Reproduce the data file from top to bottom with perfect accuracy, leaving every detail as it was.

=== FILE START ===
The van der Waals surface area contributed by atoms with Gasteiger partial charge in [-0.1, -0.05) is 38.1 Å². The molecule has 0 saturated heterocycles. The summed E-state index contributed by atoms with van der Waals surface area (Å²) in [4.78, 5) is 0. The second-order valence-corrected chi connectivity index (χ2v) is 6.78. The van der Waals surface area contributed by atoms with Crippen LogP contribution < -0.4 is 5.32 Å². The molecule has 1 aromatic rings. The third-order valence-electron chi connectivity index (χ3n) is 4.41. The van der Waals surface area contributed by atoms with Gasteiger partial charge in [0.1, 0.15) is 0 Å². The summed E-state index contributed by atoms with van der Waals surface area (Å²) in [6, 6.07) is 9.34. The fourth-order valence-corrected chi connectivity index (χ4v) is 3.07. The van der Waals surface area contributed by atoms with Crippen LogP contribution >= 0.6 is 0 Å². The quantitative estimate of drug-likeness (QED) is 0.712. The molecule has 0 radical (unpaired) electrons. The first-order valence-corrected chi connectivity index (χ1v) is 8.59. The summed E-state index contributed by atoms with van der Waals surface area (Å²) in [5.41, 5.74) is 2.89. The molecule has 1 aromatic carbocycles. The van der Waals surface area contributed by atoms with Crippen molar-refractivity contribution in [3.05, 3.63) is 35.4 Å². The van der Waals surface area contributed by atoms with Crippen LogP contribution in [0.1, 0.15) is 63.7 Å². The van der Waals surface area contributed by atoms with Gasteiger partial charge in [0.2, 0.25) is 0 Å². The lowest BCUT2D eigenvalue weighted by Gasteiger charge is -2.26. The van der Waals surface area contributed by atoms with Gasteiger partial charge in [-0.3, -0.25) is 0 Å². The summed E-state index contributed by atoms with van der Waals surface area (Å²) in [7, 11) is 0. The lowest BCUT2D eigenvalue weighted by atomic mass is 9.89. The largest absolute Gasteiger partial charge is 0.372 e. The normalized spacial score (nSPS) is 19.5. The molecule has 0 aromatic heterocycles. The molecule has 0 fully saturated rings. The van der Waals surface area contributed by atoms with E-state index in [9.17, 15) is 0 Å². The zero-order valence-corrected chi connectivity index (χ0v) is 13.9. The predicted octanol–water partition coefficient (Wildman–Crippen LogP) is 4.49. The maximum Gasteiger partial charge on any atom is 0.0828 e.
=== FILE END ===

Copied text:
The van der Waals surface area contributed by atoms with Gasteiger partial charge in [-0.1, -0.05) is 38.1 Å². The molecule has 0 saturated heterocycles. The summed E-state index contributed by atoms with van der Waals surface area (Å²) in [4.78, 5) is 0. The second-order valence-corrected chi connectivity index (χ2v) is 6.78. The van der Waals surface area contributed by atoms with Crippen LogP contribution < -0.4 is 5.32 Å². The molecule has 1 aromatic rings. The third-order valence-electron chi connectivity index (χ3n) is 4.41. The van der Waals surface area contributed by atoms with Gasteiger partial charge in [0.1, 0.15) is 0 Å². The summed E-state index contributed by atoms with van der Waals surface area (Å²) in [6, 6.07) is 9.34. The fourth-order valence-corrected chi connectivity index (χ4v) is 3.07. The van der Waals surface area contributed by atoms with Crippen LogP contribution >= 0.6 is 0 Å². The quantitative estimate of drug-likeness (QED) is 0.712. The molecule has 0 radical (unpaired) electrons. The first-order valence-corrected chi connectivity index (χ1v) is 8.59. The summed E-state index contributed by atoms with van der Waals surface area (Å²) in [5.41, 5.74) is 2.89. The molecule has 1 aromatic carbocycles. The van der Waals surface area contributed by atoms with Crippen molar-refractivity contribution in [3.05, 3.63) is 35.4 Å². The van der Waals surface area contributed by atoms with Crippen LogP contribution in [0.1, 0.15) is 63.7 Å². The van der Waals surface area contributed by atoms with Gasteiger partial charge in [0.2, 0.25) is 0 Å². The lowest BCUT2D eigenvalue weighted by Gasteiger charge is -2.26. The van der Waals surface area contributed by atoms with Gasteiger partial charge in [-0.3, -0.25) is 0 Å². The summed E-state index contributed by atoms with van der Waals surface area (Å²) in [7, 11) is 0. The lowest BCUT2D eigenvalue weighted by atomic mass is 9.89. The largest absolute Gasteiger partial charge is 0.372 e. The normalized spacial score (nSPS) is 19.5. The molecule has 0 aromatic heterocycles. The molecule has 0 fully saturated rings. The van der Waals surface area contributed by atoms with E-state index in [9.17, 15) is 0 Å². The zero-order valence-corrected chi connectivity index (χ0v) is 13.9. The predicted octanol–water partition coefficient (Wildman–Crippen LogP) is 4.49. The maximum Gasteiger partial charge on any atom is 0.0828 e.